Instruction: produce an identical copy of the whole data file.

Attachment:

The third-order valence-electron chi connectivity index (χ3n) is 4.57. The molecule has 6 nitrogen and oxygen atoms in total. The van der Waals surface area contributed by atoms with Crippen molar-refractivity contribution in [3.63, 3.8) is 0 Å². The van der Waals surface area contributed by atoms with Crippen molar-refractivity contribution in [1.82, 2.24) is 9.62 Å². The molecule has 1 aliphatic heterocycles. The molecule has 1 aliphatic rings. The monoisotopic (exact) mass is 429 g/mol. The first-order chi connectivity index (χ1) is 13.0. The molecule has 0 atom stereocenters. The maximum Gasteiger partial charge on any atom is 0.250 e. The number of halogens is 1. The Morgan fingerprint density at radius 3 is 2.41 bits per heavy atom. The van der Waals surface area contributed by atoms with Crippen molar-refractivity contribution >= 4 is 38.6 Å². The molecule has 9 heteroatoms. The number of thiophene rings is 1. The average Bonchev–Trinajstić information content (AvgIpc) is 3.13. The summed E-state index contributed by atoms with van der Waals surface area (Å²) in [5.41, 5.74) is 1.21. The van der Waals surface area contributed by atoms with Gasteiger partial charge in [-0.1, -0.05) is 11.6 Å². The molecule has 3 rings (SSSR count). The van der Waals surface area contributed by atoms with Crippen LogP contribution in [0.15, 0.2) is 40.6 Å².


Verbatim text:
The third-order valence-electron chi connectivity index (χ3n) is 4.57. The molecule has 6 nitrogen and oxygen atoms in total. The van der Waals surface area contributed by atoms with Crippen molar-refractivity contribution in [3.63, 3.8) is 0 Å². The van der Waals surface area contributed by atoms with Crippen molar-refractivity contribution in [1.82, 2.24) is 9.62 Å². The molecule has 1 aliphatic heterocycles. The molecule has 1 aliphatic rings. The monoisotopic (exact) mass is 429 g/mol. The first-order chi connectivity index (χ1) is 13.0. The molecule has 0 atom stereocenters. The maximum Gasteiger partial charge on any atom is 0.250 e. The number of halogens is 1. The Morgan fingerprint density at radius 3 is 2.41 bits per heavy atom. The van der Waals surface area contributed by atoms with Crippen molar-refractivity contribution >= 4 is 38.6 Å². The molecule has 9 heteroatoms. The number of thiophene rings is 1. The average Bonchev–Trinajstić information content (AvgIpc) is 3.13. The summed E-state index contributed by atoms with van der Waals surface area (Å²) in [5.41, 5.74) is 1.21. The van der Waals surface area contributed by atoms with Gasteiger partial charge in [-0.1, -0.05) is 11.6 Å². The molecule has 3 rings (SSSR count). The van der Waals surface area contributed by atoms with Crippen LogP contribution in [0.15, 0.2) is 40.6 Å².